Analysis: Monet's Early Landscapes
An in-depth look at Monet's landscapes from the second half of the 1860s, including The Beach at Sainte-Addresse and On the Bank of the Seine, Bennecourt.
Book: French Impressionists
Brettell, Richard. French Impressionists. Chicago: The Art Institute of Chicago and New York: Harry N. Abrams, 1987, p. 11.
Monet’s landscapes from the second half of the 1860's were in every sense ahead of their time. He was only twenty-seven years old — a young artist seeking conventional success at the Salon — when he painted The Beach at Sainte-Adresse, a thoroughly unconventional landscape. Because his work was rejected frequently by Salon juries in the 1860's, it is certainly no accident that he did not attempt to publicly exhibit this painting until the second Impressionist exhibition, in 1876, when it was nearly ten years old.
This provocative landscape is based loosely on the paintings of Eugene Boudin, Monet’s teacher during the first half of the 1860's. Both artists painted everyday beach scenes along the Normandy coast where they lived. Monet’s aunt maintained a house at Sainte-Adresse just at the time the town was being transformed from a traditional fishing village to a suburb of nearby Le Havre, whose factory chimneys can be seen in the background of this seascape. The artist painted two identically sized canvases of this beach in 1867; the other is owned by The Metropolitan Museum of Art, New York. Although there is no documentary evidence that they were intended as a pair, they both seem to contrast the modern bourgeois world of suburban Sainte-Adresse and the traditional working world of the fishing village from which it had evolved.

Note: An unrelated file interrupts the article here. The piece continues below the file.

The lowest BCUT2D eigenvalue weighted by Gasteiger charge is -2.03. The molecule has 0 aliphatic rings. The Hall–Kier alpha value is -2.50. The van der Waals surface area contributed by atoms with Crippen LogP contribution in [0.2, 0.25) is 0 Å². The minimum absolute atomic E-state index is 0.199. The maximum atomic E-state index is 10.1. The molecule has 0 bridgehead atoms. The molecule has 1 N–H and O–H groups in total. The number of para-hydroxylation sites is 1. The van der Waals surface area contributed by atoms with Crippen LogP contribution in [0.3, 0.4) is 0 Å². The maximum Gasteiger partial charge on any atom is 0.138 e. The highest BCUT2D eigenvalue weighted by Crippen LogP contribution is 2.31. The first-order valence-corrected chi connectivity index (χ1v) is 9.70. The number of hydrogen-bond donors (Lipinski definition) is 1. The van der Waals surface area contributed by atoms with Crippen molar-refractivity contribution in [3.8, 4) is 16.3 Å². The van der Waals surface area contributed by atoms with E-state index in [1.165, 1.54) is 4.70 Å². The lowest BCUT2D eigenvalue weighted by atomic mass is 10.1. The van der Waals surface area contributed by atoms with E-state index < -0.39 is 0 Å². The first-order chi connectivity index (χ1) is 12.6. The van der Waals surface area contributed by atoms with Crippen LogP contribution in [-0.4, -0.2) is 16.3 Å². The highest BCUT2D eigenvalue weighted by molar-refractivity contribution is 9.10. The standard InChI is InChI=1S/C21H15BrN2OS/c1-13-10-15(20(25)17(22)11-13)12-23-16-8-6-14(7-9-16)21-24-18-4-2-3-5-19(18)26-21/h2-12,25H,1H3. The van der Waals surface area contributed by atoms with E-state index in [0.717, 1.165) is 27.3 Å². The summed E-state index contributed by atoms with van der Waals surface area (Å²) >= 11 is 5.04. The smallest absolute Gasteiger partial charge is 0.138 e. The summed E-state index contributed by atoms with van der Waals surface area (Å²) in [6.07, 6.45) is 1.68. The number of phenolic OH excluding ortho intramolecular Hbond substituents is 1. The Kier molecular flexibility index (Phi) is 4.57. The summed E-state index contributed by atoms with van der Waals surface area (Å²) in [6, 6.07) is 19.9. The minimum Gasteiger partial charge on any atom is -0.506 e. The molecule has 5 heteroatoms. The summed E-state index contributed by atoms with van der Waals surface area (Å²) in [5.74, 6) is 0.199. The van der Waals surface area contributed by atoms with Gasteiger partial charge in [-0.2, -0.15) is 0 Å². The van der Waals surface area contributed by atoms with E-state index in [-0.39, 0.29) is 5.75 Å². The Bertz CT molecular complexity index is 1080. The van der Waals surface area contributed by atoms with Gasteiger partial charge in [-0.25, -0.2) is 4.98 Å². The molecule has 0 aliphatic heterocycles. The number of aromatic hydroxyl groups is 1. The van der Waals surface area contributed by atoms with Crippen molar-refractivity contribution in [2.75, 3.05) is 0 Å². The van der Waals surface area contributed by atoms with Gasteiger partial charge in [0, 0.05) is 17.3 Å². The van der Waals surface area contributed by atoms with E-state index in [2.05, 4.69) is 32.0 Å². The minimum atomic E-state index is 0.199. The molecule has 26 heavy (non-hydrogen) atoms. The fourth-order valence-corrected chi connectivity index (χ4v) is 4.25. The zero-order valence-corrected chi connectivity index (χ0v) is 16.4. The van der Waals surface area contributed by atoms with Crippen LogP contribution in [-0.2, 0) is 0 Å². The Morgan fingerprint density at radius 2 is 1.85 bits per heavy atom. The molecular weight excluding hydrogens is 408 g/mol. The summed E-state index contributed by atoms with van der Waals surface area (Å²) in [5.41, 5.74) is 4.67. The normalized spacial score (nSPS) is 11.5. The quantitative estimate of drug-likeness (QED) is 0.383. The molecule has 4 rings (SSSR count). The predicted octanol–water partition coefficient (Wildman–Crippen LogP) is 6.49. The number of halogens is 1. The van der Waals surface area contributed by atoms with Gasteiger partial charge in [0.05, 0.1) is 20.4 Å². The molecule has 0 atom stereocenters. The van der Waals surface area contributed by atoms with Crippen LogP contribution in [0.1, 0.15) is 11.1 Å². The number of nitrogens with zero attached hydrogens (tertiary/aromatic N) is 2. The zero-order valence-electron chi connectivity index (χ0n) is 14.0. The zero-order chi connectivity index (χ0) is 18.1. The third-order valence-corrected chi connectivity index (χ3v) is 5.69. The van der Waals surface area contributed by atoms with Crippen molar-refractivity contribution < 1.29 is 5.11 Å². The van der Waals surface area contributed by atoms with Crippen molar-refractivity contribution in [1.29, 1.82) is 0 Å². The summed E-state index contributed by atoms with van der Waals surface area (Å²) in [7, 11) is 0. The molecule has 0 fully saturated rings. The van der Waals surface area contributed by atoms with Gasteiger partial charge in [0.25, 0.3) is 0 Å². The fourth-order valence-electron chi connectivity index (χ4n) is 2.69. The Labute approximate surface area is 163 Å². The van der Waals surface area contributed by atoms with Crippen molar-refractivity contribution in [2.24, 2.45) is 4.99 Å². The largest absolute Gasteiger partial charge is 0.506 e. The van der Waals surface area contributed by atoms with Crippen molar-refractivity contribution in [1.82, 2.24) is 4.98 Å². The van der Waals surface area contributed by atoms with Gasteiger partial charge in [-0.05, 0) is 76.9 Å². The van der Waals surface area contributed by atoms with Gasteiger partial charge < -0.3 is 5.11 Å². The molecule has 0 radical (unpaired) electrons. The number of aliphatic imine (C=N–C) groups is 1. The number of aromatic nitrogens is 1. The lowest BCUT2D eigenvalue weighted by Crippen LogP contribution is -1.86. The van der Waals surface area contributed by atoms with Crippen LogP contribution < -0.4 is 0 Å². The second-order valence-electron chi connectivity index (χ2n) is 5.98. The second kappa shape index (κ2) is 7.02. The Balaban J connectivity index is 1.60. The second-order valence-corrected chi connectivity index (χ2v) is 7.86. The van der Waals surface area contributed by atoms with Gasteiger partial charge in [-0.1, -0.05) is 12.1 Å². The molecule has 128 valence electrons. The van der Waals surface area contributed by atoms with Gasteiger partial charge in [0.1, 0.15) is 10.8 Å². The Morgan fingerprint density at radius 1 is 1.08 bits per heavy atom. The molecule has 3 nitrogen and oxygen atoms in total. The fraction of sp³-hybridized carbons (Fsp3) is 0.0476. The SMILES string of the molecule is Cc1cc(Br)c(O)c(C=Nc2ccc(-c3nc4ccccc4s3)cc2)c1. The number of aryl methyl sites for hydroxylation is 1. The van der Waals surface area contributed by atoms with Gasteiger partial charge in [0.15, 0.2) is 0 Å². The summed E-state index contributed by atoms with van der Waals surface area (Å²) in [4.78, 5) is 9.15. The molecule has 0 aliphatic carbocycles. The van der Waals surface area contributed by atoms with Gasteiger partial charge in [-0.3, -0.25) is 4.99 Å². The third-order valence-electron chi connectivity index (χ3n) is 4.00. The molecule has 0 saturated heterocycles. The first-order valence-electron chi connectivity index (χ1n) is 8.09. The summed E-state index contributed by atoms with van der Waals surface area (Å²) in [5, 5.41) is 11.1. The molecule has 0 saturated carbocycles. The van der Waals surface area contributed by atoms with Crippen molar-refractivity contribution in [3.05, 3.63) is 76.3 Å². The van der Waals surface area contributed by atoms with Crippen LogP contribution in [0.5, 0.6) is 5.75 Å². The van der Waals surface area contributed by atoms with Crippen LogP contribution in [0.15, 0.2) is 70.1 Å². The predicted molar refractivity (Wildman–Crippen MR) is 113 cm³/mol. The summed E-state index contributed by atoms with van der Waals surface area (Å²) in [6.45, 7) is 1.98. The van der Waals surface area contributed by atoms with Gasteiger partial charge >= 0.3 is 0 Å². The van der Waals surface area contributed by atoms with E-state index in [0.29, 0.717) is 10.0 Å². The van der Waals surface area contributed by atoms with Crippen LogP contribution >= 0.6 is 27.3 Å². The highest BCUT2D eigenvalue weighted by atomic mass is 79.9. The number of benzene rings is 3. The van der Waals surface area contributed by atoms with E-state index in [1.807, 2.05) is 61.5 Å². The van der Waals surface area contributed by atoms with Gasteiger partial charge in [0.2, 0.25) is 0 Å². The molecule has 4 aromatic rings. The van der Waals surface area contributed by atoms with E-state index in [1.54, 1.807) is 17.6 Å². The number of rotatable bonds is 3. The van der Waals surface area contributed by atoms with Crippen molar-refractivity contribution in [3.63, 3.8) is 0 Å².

The Art Institute picture represents a cold, gray day on a beach presided over by fishermen and their boats, while the Metropolitan painting shows a regatta of sailboats being watched by bourgeois spectators at leisure. In each painting, Monet may have been commenting on these class differences. He placed a colorful bourgeois couple in the middle ground of Beach at Sainte-Adresse, looking at the sea through a brass telescope and navigating two miniature boats. The contrast between the fishermen with their rough wooden boats and the bourgeoisie with their expensive toys is compelling.
On the Seine at Bennecourt, also included in the 1876 Impressionist exhibition, was another work finished nearly a decade before it was shown. It is much more broadly and rapidly painted than Sainte-Adresse and numbers among the greatest of Monet’s large-scale oil sketches. Where Sainte-Adresse was worked on over a long period of time, with Monet having made many changes in his studio, there is little doubt the artist painted Bennecourt on site, in several sittings. The landscape, seated figure, and watery reflections were executed directly with large brushes loaded with paint. Monet made changes in the composition as he worked, either omitting a figure or moving the seated woman. He also seems to have added a second, awkwardly painted tree trunk so that the elements of the picture would hold tightly to the left edge.
This landscape is noteworthy not only for the boldness of its handling and its brilliant hues, but also for its lack of a clear subject. The sleepy village of Bennecourt, not more than twenty miles west of Paris, is scarcely remarkable. The figure of Monet’s future wife Camille Doncieux is too crudely executed and "impressionistic" for its time to be considered the painting’s subject. Even the tree, which fills nearly a third of the surface with its foliage, is quite ordinary. Yet, the very lack of specific focus on any of the parts of this landscape make the whole more appealing. The painting represents what the French call un coup d’oeil, something perceived in the blink of an eye. It is direct, unfettered by obvious meaning, and utterly visual. How tempting it is, for these reasons, to call On the Seine at Bennecourt the first truly Impressionist landscape.